Sunday, May 08, 2011
Sunday Morning, Looking Back: When Pete Cristiani Called Me "Snow Cone" ... When His Brothers Soared Over Elephants and Hooked me on Circus
Funny how, as the years pass, there are still things to learn or realize. How what should have seemed obvious all along, suddenly knocks at the door of your brain: Hello!
Reading Lane Talburt's profile in The Bandwagon of Pete Cristiani, a piece that spreads out and around the entire Cristiani clan that juiced Ringling and Hagenbeck rings when they came to American in the 1930s, I finally connected the Critstiani dots in my life -- from my second visit to a circus and the first under a tent, King Bros., in 1950, to the only circus -- Wallace Bros. -- in which I would ever "perform," only eleven years later and only for a six-weeks summer fling. How could so much have happened in so short a short span? From kid patron to amateur joey?
They were there at the absolute moment, helping to make it happen in fact, when I was seduced to the magic of a circus show -- not just to the performers who thrilled me with daring-do, but to the fascinating props in and around the rings, and, yes, to the animals, that were as much as part of the magic as were the mortals who brought them alive. In my favorite memory, I see a rambunctious rush of acrobats scampering up a rickety elevated silver ramp, at the tip of it suddenly thrusting their bodies high into the air thorough flips and somersaults over a mountain of elephants, and landing on the ground emphatically erect. Two of those wizards were Cristianis -- Lucio and Belmonte. So in the beginning, it was they who drew me in. Nothing in my King Bros. memory bank compares to that one moment.
Fast forward to 1961. My correspondent friend Bob Mitchell, serving as ringmaster for Wallace Bros. Circus, which Pete Cristiani managed, got me a job "ushering." The impromptu job interview, an informal introduction to "Papa" Ernesto Cristiani lasting long enough for Bob to tell Papa what a good and earnest circus fan and writer I was, made me a member of the staff on the spot at the Cleveland lakefront lot. And what a deal -- room and board and nothing a week. Elated was I.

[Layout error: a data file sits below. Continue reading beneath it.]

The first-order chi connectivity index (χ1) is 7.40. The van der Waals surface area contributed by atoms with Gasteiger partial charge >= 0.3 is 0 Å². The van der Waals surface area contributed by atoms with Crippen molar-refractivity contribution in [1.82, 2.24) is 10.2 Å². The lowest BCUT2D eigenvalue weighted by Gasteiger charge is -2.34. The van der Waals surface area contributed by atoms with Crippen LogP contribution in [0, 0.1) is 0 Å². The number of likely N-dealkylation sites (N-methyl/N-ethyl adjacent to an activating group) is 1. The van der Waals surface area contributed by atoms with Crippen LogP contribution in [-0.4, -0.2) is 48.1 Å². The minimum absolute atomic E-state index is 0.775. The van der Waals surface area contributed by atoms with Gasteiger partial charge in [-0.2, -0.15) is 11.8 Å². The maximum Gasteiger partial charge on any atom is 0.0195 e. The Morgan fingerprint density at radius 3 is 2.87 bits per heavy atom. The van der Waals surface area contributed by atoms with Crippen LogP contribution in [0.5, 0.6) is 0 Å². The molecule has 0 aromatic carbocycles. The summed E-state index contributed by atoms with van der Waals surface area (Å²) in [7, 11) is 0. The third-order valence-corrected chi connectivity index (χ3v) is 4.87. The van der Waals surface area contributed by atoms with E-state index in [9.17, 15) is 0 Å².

A few weeks later, thanks to the forced exit of a young clown allegedly caught trying to clown down with a young girl under the seats, I was offered his floppy shoes to fill. My big big top break! Now, I lead the opening parade with baton in hand. There I am, to your right, waiting to go on. Now, I did his bits, one of them requiring me to lead a goat on a rope around the track while holding high a placard which read, "I've got Khrushchev goat."
And here is where Mr. Pete enters the story. He was only 36 years old at the time, but seemed so much older because I was so much younger. All things are relative. He was a fairly strong character yet with a certain air of quiet class. On the lot every morning -- or maybe only when the lot was a hell hole needing his redemptive supervisory skills. Before the first show, he was up front in a wagon settling money matters with the day's sponsor. Once, we waited and waited to start. The blue tent was restless with a near-full crowd. They, we guessed, were haggling up there over how much money the sponsor owed the circus or vice versa (stress "vice") . Tense tenting that day. Finally came the word: Start the show! I took my place head of the parade, the band banged into melodic noise and on we went ...
I loved Norma Cristiani. It was she whom I saw each Friday when up the steps to the ticket wagon I climbed, there to be handed my $25.00
Mr. Cristiani and I only once exchanged words. On the midway one early afternoon after I had slaved away with a sledgehammer driving stakes for the marquee (I still can't believe I ever did such a thing), Pete walked past me, paused briefly in a glib mood, patted me on my rear and cracked, "How's Snow Cone?"
I felt strangely flattered, and at first a little leery -- wondering. Happy to recount, nothing came of his humorous remark.
He was always around, a strong relentless presence, a force you could feel.
Those Italian horse riders were full of life. Cosetta's high-strutting kickery atop a cantering horse, my favorite part of the show, had sass and dazzle, spunk and plunk and a sultry rhythm. Corky, I'd been told, lived somewhere in L.A. married to a man of means and/or artistic talent. Once she visited the show. What a refined beauty was she.
The other Cristianis who had stuck to trouping kept the backyard dramatically alive, if not on 24-hour alert, with their hot-headed feuds. They sounded at times like a band of infidels stuck together in close quarters against their will. After a while, their feuds no longer scared me. I found them a little amusing.
So you could say it was they who lured me into the big top, and they who later hired me on for an experience of a lifetime that would open my eyes, momentarily, to the Other Side. What do I miss most at circuses? The spectacle of acrobats running down a ramp to throw themselves through circles and flip flops across a mountain of elephants -- that is what I miss. That special boyhood thrill brought to me by the fiery horse riders and acrobats from across the great ocean.